Saturday, September 30, 2023
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PING i200 Irons Review

A Classic Look with the Latest Technology

You may have seen the new PING i200 irons in the bags of a couple of PING staffers, Lee Westwood and Ted Purdy. And, at first glance, they might be mistaken for a past model, the S55 irons with the semi-muscle back T-bar. But make no mistake about it, this is the PING look of the future, not a step back into the past. In fact, this new style keeps pace with PING’s better player offerings including the iBlade and the Glide Wedges.

What you have standing over the ball is more of a classic golf club look – a thin top line, minimal offset and a more compact design. After all, confidence is everything in golf and every time I set up with the new i200 irons, I have confidence that I am going to hit it well. My feelings are backed up by PING’s chairman and CEO, John A. Solheim, who says about the i200 irons: “This is a shot-maker’s iron by design, but it will fit a lot of golfers because it’s so easy to play. This iron will exceed their expectations in every way, especially the feel.”

Speaking of feel, hit one of these irons pure and you’ll know it instantly, both from the feel and sound of the club. A lot of that has to do with the Custom Tuning Port (CTP) in the back of the club. It’s almost twice as big as any other similar PING iron and deeper too. It sits out in the open instead of hiding behind the rear lip. It’s virtually unnoticeable thanks to the silver elastomer filling, which PING claims is “activated” at impact to modify the sound and feel.

Like every other club company out there, PING is concerned about distance. After all, that’s what consumers want. They want the ball to go farther no matter how bad their swing is; fix the arrow, not the Indian. So, to keep pace, you’ll find the 431-stainless steel face of the i200 iron is 30% thinner than the i-iron it replaces, making it a little faster at impact. The 10 grams of weight that is saved by shaving down the face is split between the toe of the club and the hosel, which helps to increase MOI by 7%, making at the same as the G15 game improvement iron. This also helps on off-center hits by keeping the face more stable and not twisting as much as before.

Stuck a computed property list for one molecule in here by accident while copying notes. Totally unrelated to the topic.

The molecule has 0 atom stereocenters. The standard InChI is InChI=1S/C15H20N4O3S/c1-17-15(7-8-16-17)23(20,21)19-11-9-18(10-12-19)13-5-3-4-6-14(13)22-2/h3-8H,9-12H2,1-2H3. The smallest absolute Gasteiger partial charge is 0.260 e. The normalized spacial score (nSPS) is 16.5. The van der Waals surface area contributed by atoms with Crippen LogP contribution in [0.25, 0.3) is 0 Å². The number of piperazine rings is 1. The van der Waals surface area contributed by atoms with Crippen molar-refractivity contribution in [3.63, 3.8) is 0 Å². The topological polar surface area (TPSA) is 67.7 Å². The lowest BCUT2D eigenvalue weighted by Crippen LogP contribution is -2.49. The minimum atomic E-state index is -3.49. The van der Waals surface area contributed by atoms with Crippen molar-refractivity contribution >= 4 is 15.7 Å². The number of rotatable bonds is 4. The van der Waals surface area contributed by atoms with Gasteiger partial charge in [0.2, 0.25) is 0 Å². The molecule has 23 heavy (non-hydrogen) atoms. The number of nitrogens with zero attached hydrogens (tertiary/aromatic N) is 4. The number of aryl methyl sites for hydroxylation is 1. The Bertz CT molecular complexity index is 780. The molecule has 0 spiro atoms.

But wait, there’s more. PING has made some incredible enhancements to the sole of the club. They’ve given it a slightly wider shape, making it more adaptable to a variety of lies and swing attach angles. This is done with a slightly higher, more contoured leading edge and an extra degree of bounce in the 3 – 8 irons (0.5 degrees in the 9 – PW). Helping to reduce the interaction between turf and ball is PING’s Hydropearl finish, allowing for cleaner contact with the grooves at impact.

The stock shafts on the i200 irons are the company’s AWT 2.0 steel or CFS graphite. AWT stands for Ascending Weight and the shafts get heavier as they get shorter so that you have more control in the short irons and a lighter shaft for more club head speed in the longer irons, which makes sense and is long overdue. Several other premium shafts are available at no upcharge: KBS Tour, Dynamic Gold, N.S. Pro Modus3 105, XP 95, and Project X shafts are offered at no upcharge. Retail price on an 8-club set is $1,000 ($150/club) for steel and $1,100 for graphite.

There are plenty of everyday golfers out there looking for irons that offer all the distance and forgiveness features of game improvement irons but want a more minimalist, compact look. The i200 fills the bill and bridges the gap between PING’s iBlades and the G series irons. For more information or to order online visit

David Theoret
David Theoret
David Theoret has been in the golf and golf travel industry for over 12 years, primarily selling online advertising. For the past seven years, he has also been a golf writer, reviewing golf courses, resorts, destinations, equipment, golf apparel, and training aids – the latter of which never seems to help. What started as a dream years ago, by God’s grace, became a reality in 2015 when The Golfin’ Guy editorial marketing company was founded. Working together with golf course designer Ron Garl; David’s articles and reviews have been posted on many golf travel, equipment, and apparel websites.


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